Special occasions call for special foods. Whether you are preparing to celebrate an anniversary, a loved one’s birthday or some other kind of milestone, it makes sense that you would want to enjoy a meal that is a bit more extravagant than the usual. When I turned 10, my father and stepmother took me to a “fancy” restaurant for my first taste of lobster, and I still remember how lusciously sweet and rich it tasted, especially when dipped in the warm drawn butter. During pandemic times, of course, enjoying a special meal has more likely meant digging deeper into your own recipe vault and perhaps brushing the dust off some of your lesser-used cooking skills. You may have even been nudged into fresh culinary territory, taking the plunge on new equipment for your kitchen or learning new techniques or cuisines to make your favorite special foods. All of the above have been true for me over the past year, in addition to starting this blog, which has been a lifesaver for my mental health.

When Valentine’s Day came around this year, I had already decided that lobster tails would be the highlight of our romantic dinner-for-two. I made them last summer when my husband, Les, celebrated his birthday and we both commented how much we enjoyed the lobster and should make it more often. Lobster feels decadent, and though I’ve never been brave enough to prepare a whole, live lobster (mainly out of fear that I’d have to become vegan afterward), I find lobster tails to be one of the simplest seafood preparations out there. Splitting the tail and broiling with nothing more than clarified butter, a squeeze of lemon and a pinch of fresh herbs is the way to go. For me, it’s the sides that require a little more thought—you want something elegant enough to pair nicely with such a luxurious main, but nothing too rich or fancy that would compete for attention or overwhelm the palate. Les requested easy roasted asparagus and a Caesar salad, which I glammed up with homemade green goddess dressing. And I wanted a starchy side, but not potatoes and definitely not pasta.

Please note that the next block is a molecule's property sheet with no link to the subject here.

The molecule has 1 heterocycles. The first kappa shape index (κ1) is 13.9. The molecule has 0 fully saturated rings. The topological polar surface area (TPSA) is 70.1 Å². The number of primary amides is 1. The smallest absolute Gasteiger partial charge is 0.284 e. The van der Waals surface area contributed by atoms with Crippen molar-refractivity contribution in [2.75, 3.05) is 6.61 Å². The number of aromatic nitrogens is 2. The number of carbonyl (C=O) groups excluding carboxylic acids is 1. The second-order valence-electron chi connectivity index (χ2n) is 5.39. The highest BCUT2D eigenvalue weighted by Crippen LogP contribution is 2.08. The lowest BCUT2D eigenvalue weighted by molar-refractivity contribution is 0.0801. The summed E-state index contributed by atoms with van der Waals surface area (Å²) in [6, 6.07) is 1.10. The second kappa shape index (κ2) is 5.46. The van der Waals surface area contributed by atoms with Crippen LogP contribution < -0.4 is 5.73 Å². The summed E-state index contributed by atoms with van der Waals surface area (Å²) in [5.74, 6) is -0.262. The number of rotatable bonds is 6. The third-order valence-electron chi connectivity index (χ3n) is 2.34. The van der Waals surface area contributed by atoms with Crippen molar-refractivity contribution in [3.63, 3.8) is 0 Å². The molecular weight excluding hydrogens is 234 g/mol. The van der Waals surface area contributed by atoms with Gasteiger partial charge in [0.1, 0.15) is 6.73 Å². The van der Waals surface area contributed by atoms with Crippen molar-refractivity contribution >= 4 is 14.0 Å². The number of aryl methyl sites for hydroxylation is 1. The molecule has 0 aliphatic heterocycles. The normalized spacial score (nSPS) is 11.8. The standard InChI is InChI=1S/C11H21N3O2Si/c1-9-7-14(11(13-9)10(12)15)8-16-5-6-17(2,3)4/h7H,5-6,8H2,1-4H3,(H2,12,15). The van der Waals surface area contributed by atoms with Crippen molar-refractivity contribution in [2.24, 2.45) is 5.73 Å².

Enter risotto, stage left.

As I mentioned in my January post for the scallops with spinach on bacon risotto, there is no advanced skill required for making this Italian-born side, only patience and attention. I consider risotto a “blank canvas” food, in that you can easily switch directions with it to suit the rest of your menu. For our understated Valentine’s meal, I wanted light, lemony freshness, something that would match the simplicity of the lobster tails. I found a bottled lobster juice in one of our specialty markets, and it has all the luscious sweet aroma of lobster, with exactly the right amount of salt for flavor. Lemon zest gave echo to the fresh lemon we’d be squeezing over the lobster, and did I mention how much parsley we have these days thanks to our indoor hydro garden? I finished it off with a gentle splash of light cream, and the meal was perfectly lovely.

The other thing that is nice about risotto is that you don’t have to make a huge batch of it. For this meal, I wanted only enough to cradle our lobster tails, so I scaled down a basic recipe and used only 1/3 cup of Arborio rice. We had no leftovers, which was perfect.

Ingredients (two dinner side servings)

1 Tbsp. minced shallot

1 Tbsp. unsalted butter

1/3 cup Arborio rice

8 oz. bottle Maine lobster juice* (see notes)

2 oz. dry vermouth (or dry white wine)

Filtered water, amount needed to finish risotto

1 Tbsp. finely grated lemon zest

2 Tbsp. light cream (or half and half), warmed

A couple pinches of fresh chopped parsley

*Notes